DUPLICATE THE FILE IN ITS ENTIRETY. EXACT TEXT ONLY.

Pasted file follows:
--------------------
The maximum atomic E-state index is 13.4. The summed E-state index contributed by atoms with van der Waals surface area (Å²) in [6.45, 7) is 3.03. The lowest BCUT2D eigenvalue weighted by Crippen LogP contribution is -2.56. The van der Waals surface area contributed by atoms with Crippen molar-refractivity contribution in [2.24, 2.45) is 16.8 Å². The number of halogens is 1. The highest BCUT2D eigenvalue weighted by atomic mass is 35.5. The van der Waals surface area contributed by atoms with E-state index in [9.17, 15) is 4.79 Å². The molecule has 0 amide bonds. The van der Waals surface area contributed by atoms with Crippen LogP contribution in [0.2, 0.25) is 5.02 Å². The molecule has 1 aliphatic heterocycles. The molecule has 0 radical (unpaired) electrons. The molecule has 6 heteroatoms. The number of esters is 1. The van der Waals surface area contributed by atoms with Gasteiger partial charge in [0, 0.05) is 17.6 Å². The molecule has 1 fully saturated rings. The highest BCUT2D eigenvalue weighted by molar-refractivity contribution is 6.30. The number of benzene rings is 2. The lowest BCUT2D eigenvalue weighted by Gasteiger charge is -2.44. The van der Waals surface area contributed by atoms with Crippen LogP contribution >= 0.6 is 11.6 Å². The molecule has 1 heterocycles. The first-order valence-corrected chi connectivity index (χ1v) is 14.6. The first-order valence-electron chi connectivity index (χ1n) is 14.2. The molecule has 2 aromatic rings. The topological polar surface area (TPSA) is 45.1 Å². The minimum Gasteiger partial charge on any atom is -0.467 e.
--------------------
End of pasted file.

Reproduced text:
The maximum atomic E-state index is 13.4. The summed E-state index contributed by atoms with van der Waals surface area (Å²) in [6.45, 7) is 3.03. The lowest BCUT2D eigenvalue weighted by Crippen LogP contribution is -2.56. The van der Waals surface area contributed by atoms with Crippen molar-refractivity contribution in [2.24, 2.45) is 16.8 Å². The number of halogens is 1. The highest BCUT2D eigenvalue weighted by atomic mass is 35.5. The van der Waals surface area contributed by atoms with E-state index in [9.17, 15) is 4.79 Å². The molecule has 0 amide bonds. The van der Waals surface area contributed by atoms with Crippen LogP contribution in [0.2, 0.25) is 5.02 Å². The molecule has 1 aliphatic heterocycles. The molecule has 0 radical (unpaired) electrons. The molecule has 6 heteroatoms. The number of esters is 1. The van der Waals surface area contributed by atoms with Gasteiger partial charge in [0, 0.05) is 17.6 Å². The molecule has 1 fully saturated rings. The highest BCUT2D eigenvalue weighted by molar-refractivity contribution is 6.30. The number of benzene rings is 2. The lowest BCUT2D eigenvalue weighted by Gasteiger charge is -2.44. The van der Waals surface area contributed by atoms with Crippen LogP contribution >= 0.6 is 11.6 Å². The molecule has 1 heterocycles. The first-order valence-corrected chi connectivity index (χ1v) is 14.6. The first-order valence-electron chi connectivity index (χ1n) is 14.2. The molecule has 2 aromatic rings. The topological polar surface area (TPSA) is 45.1 Å². The minimum Gasteiger partial charge on any atom is -0.467 e.